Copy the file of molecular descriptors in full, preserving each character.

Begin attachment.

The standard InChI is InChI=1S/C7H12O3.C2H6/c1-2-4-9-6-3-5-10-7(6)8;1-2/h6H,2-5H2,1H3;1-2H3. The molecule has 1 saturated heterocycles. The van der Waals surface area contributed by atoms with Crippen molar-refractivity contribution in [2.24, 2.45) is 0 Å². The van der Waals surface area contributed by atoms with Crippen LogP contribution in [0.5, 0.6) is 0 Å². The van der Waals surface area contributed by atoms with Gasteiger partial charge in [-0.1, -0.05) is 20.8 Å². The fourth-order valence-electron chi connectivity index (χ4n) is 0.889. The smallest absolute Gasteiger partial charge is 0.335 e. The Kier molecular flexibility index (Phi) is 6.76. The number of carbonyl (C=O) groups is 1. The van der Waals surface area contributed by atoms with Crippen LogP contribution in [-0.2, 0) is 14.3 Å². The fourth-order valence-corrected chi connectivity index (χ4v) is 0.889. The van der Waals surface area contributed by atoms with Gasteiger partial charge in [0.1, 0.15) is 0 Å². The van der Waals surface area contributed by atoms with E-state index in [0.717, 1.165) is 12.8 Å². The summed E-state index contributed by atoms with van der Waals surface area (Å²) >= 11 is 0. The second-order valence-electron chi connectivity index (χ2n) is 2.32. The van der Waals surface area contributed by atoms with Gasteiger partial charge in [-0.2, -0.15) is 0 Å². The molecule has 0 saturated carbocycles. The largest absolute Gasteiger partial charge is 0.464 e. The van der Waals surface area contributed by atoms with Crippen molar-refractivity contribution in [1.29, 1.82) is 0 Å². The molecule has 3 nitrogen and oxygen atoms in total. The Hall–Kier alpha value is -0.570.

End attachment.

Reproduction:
The standard InChI is InChI=1S/C7H12O3.C2H6/c1-2-4-9-6-3-5-10-7(6)8;1-2/h6H,2-5H2,1H3;1-2H3. The molecule has 1 saturated heterocycles. The van der Waals surface area contributed by atoms with Crippen molar-refractivity contribution in [2.24, 2.45) is 0 Å². The van der Waals surface area contributed by atoms with Crippen LogP contribution in [0.5, 0.6) is 0 Å². The van der Waals surface area contributed by atoms with Gasteiger partial charge in [-0.1, -0.05) is 20.8 Å². The fourth-order valence-electron chi connectivity index (χ4n) is 0.889. The smallest absolute Gasteiger partial charge is 0.335 e. The Kier molecular flexibility index (Phi) is 6.76. The number of carbonyl (C=O) groups is 1. The van der Waals surface area contributed by atoms with Crippen LogP contribution in [-0.2, 0) is 14.3 Å². The fourth-order valence-corrected chi connectivity index (χ4v) is 0.889. The van der Waals surface area contributed by atoms with Gasteiger partial charge in [0.1, 0.15) is 0 Å². The van der Waals surface area contributed by atoms with E-state index in [0.717, 1.165) is 12.8 Å². The summed E-state index contributed by atoms with van der Waals surface area (Å²) >= 11 is 0. The second-order valence-electron chi connectivity index (χ2n) is 2.32. The van der Waals surface area contributed by atoms with Gasteiger partial charge in [-0.2, -0.15) is 0 Å². The molecule has 0 saturated carbocycles. The largest absolute Gasteiger partial charge is 0.464 e. The van der Waals surface area contributed by atoms with Crippen molar-refractivity contribution in [1.29, 1.82) is 0 Å². The molecule has 3 nitrogen and oxygen atoms in total. The Hall–Kier alpha value is -0.570.